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Osteoarthritis Health Center

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Alternative Treatments for Arthritis

Experts look at the pros and cons of alternative arthritis therapies.
By
WebMD Feature

Alternative therapies for arthritis include everything from acupuncture, copper bracelets, and magnets to glucosamine and chondroitin supplements and yoga. But are any of these therapies really a match for your achy, creaky joints?

Many people with arthritis look to these alternative therapies to help relieve the pain, stiffness, stress, anxiety, and depression that accompany their disease. The Arthritis Foundation reports that two-thirds of people with arthritis have tried alternative therapies.

Recommended Related to Osteoarthritis

Joint Pain Not Inevitable With Age

Creaky, achy joints. A twinge in the knee. A sharp shooting pain from the shoulder to the elbow. No big deal, right? Wrong. All too often, we assume joint pain is a normal part of aging that we just have to learn to live with. Nothing could be further from the truth, say experts, pointing to a wealth of treatment options from exercise and alternative supplements to medications and joint replacement surgery. It's a serious problem, because pain can affect every aspect of your life. "Pain is not...

Read the Joint Pain Not Inevitable With Age article > >

And some of these alternative treatments really work, say leading arthritis experts, and even have scientific evidence behind them (although most doctors admit that more research is needed). On the other hand, many more alternative treatments don't work or need more studies to support any anecdotal claims.

Here's what's known -- and not yet known -- about some of the more popular alternative arthritis remedies.

Battling Arthritis With Movement

The mind-body practices of yoga and tai chi may help many people with arthritis.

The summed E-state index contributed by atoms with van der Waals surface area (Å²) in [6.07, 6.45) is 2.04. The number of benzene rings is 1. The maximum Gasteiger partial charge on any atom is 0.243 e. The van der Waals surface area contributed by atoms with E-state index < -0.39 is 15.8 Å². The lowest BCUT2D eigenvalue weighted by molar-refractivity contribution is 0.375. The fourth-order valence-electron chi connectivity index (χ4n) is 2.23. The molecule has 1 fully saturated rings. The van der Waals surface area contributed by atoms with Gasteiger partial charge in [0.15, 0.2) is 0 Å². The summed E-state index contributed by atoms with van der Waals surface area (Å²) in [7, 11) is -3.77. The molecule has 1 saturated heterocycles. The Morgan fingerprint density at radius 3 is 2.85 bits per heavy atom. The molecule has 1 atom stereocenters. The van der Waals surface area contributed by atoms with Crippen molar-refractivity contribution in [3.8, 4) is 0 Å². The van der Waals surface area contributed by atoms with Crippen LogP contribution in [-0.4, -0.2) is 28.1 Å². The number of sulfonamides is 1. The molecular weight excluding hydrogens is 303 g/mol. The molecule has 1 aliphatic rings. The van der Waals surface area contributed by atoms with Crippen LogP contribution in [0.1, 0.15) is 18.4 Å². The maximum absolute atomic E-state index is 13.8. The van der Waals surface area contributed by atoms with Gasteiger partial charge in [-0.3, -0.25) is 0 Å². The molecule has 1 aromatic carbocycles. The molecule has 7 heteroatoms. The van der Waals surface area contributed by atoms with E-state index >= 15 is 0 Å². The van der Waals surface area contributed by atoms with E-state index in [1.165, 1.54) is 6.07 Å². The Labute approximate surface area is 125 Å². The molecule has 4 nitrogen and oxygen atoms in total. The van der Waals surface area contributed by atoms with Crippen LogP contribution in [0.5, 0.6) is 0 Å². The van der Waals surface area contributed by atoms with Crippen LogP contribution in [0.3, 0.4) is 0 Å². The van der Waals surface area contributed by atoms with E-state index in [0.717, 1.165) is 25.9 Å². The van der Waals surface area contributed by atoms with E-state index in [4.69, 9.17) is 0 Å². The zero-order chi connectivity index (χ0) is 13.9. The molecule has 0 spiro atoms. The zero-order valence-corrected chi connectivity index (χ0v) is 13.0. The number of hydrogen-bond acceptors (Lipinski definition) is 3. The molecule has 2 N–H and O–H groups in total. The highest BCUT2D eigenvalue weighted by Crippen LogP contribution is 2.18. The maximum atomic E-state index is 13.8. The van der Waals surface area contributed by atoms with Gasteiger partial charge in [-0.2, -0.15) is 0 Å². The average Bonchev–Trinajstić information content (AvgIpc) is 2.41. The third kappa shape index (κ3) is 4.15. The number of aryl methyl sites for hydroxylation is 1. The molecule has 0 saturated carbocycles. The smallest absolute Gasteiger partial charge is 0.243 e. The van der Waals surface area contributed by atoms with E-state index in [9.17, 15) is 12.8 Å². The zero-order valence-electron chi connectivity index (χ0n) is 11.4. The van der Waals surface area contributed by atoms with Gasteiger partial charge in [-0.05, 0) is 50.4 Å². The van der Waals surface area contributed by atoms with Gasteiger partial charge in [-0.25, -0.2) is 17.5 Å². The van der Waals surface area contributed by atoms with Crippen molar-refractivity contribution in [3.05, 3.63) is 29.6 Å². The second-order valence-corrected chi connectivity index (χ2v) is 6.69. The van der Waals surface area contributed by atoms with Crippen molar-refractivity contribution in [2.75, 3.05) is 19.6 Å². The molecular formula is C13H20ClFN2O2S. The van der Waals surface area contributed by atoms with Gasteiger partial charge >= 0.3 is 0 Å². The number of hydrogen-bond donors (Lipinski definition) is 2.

Though there are few studies that look at the effects of yoga on arthritis per se, a study published in the British Journal of Rheumatology did find that people with rheumatoid arthritis (RA) who participated in a yoga program over a three-month period had greater grip strength than those who did not practice yoga.

Another study published in the Journal of Rheumatology reported that people who practiced yoga showed a significant improvement in pain, tenderness, and finger range of motion for osteoarthritis (OA) of the hands.

"Yoga and tai chi are exercises, and exercise is good," sums up David Pisetsky, MD, chief of rheumatology at Duke University Medical Center in Durham, N.C. "They can help improve muscle strength and balance."

Exercise also helps people with arthritis maintain a healthy weight, which can aid in alleviating some of the symptoms of the disease. Excess weight can make achy joints feel that much worse. Swimming, walking, and other low-impact exercises can also help with pain relief and weight loss.

Sticking It to Arthritis Pain

A recent study by the National Center for Complementary and Alternative Medicine estimated that 3.1 million adults in the U.S. are treated with acupuncture each year. And a lot of these individuals likely got needled to treat their arthritis. Acupuncture involves using thin needles to stimulate specific points on the body in hopes of removing blockages to channels of energy known as meridians, allowing energy to flow properly through the body.

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